The Rolling Stones, The Who, Eric Clapton, Jeff Beck, Alexis Korner's Blues Incorporated, Manfred Mann, John Mayall and the Blues Breakers, The Downliners Sect, The Artwoods - it's a rogue's gallery of the finest British blues acts to have ever existed. The torchbearers of the British blues explosion didn't just launch their own careers; they launched the careers of the original stateside bluesmen whose songs they were covering. And it all started from one stage - The Ealing Club in London's West End - and thankfully, a new documentary Surburban Steps to Rockland is set to commit the story our blues inheritance to celluloid.

With the Jazz scene setting dominance across London's clubs in the early sixties, giving up the stage to a bunch of rebellious rhythm and blues musicians was against every fibre of the traditionalist's jazz code. What they didn't know was that the rock 'n rollers who would turn everything on its head, were already among them. In the early sixties blues guitar player Alexis Korner and harmonica player Cyril Davis had established themselves as extremely competent session musicians in a variety of acts, yet by 1962 they were facing an increasingly opposed jazz audience. The musicians were playing trad jazz with The Chris Barber Band at the Marquee Jazz Club, yet their amplified sound didn't sit well with the purist crowd.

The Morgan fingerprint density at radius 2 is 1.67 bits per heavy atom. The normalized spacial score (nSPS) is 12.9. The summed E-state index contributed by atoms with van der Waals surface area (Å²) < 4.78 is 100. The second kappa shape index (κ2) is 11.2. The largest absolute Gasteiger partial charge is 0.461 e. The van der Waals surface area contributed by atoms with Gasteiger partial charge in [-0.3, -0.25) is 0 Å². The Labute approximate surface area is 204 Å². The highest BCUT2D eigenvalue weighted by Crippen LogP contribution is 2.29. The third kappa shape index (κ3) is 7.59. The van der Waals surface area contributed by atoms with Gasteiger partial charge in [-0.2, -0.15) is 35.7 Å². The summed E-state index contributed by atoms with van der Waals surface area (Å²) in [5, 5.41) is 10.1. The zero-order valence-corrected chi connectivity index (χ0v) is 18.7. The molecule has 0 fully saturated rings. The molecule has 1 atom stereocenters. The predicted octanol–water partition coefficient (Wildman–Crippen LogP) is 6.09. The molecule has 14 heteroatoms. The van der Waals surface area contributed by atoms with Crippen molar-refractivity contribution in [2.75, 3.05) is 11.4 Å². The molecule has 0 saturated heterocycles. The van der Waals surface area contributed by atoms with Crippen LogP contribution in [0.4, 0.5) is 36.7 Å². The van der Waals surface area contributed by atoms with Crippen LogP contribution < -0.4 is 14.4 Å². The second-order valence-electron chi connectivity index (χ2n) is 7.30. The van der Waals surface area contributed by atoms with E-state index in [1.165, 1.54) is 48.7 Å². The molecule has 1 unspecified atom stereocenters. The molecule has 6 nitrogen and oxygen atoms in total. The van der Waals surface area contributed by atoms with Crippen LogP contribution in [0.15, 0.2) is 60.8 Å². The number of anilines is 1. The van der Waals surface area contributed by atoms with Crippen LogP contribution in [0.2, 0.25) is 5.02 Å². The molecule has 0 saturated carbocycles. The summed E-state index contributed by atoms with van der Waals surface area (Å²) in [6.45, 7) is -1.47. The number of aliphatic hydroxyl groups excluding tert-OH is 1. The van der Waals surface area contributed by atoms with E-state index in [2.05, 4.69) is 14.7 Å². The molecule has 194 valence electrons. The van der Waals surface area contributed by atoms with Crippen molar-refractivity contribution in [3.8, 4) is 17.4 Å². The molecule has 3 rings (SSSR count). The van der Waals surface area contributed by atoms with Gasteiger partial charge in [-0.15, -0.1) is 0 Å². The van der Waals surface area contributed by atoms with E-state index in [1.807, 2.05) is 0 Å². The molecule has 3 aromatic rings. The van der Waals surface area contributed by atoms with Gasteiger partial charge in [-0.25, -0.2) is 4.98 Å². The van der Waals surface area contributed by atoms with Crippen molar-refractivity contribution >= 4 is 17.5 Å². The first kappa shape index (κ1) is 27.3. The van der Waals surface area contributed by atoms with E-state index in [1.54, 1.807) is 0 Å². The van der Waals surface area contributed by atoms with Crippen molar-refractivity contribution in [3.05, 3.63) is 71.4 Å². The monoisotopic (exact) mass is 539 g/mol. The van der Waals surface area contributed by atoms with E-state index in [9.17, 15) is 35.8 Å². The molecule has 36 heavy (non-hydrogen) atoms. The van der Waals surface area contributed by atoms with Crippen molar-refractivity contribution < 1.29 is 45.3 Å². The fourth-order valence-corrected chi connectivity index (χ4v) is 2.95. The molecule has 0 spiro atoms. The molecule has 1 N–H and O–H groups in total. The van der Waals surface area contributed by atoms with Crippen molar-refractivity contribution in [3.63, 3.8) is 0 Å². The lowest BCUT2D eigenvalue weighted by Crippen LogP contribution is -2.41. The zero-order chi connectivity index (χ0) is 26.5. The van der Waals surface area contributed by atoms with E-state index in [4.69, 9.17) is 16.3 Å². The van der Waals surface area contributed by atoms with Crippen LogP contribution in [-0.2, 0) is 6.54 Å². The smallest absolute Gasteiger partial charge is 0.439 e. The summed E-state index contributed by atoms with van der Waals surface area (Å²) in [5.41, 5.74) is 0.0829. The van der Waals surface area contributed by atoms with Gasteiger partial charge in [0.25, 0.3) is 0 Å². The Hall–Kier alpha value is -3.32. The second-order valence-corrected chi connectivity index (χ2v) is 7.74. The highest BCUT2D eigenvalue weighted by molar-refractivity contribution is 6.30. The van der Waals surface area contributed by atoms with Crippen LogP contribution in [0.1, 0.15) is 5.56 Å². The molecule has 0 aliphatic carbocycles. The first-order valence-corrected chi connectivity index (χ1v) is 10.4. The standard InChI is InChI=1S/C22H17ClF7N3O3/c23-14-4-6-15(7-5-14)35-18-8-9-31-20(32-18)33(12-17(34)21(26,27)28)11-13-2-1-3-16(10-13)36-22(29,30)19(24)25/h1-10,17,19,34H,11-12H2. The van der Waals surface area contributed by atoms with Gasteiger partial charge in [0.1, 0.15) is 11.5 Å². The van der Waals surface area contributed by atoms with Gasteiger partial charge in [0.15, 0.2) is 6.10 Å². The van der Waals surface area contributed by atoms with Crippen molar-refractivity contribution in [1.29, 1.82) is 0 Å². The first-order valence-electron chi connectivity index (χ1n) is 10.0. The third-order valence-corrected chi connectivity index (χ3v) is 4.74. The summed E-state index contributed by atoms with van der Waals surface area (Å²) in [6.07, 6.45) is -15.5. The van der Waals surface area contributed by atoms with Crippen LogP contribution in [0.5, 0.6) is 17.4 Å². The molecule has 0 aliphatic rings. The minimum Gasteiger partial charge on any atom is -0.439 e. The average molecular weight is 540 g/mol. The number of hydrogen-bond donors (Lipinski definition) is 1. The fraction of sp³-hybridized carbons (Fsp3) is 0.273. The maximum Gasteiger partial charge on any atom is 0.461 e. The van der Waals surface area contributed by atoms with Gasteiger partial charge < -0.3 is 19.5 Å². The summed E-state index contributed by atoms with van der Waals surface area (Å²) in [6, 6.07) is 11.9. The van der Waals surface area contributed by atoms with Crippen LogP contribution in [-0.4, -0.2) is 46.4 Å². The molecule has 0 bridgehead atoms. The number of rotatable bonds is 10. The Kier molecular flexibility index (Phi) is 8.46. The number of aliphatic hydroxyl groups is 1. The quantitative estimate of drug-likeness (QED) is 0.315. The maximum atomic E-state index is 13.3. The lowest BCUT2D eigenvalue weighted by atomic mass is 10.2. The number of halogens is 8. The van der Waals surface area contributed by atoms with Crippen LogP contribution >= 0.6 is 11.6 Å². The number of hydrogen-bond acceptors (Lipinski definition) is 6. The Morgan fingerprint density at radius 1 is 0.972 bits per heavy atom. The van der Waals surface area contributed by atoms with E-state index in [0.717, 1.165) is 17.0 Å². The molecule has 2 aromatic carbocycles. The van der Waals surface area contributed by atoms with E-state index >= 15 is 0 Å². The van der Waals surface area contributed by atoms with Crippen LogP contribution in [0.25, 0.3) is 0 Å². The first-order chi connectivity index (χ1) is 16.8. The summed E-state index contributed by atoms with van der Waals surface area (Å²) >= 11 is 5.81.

Issuing the jazz scene with a globally recognised hand gesture, the duo set off to find another venue. With the aid of the irrepressible artist and blues musician Art Wood (brother of Rolling Stone Ronnie) they stumbled across into an Iranian student by the name of Ferri Asgari, an events manager of a basement bar where he and other student promoted nights at the weekends. The thought of hosting England's first electric rhythm and blues night took one ask and within a week the Ealing Club opened its doors. As well as hosting a variety of musicians looking to cut their teeth playing live, the venue became a showcase for the band they were putting together; Alexis Korner's Blues Incorporated which featured future Cream bass player Jack Bruce and future Stone Charlie Watts who was playing on the wrong side of the tracks from his jazz origins.

Soon unknown musicians and singers such as Mick Jagger, Pete Townsend, Rod Stewart, Eric Burdon and Brian Jones regularly guested with Alexis Korner's Blues Incorporated, with Jagger taking to the stage on the second night of the club being opened to sing Muddy Water's 'I Got My Mojo Working'. 62 Films are soon to release a documentary on the club, the legendary acts that learnt their craft there and the unknown key players who made it happen. It's only rock 'n roll, but its potency will be felt forever.

To view the trailer and find out more head here.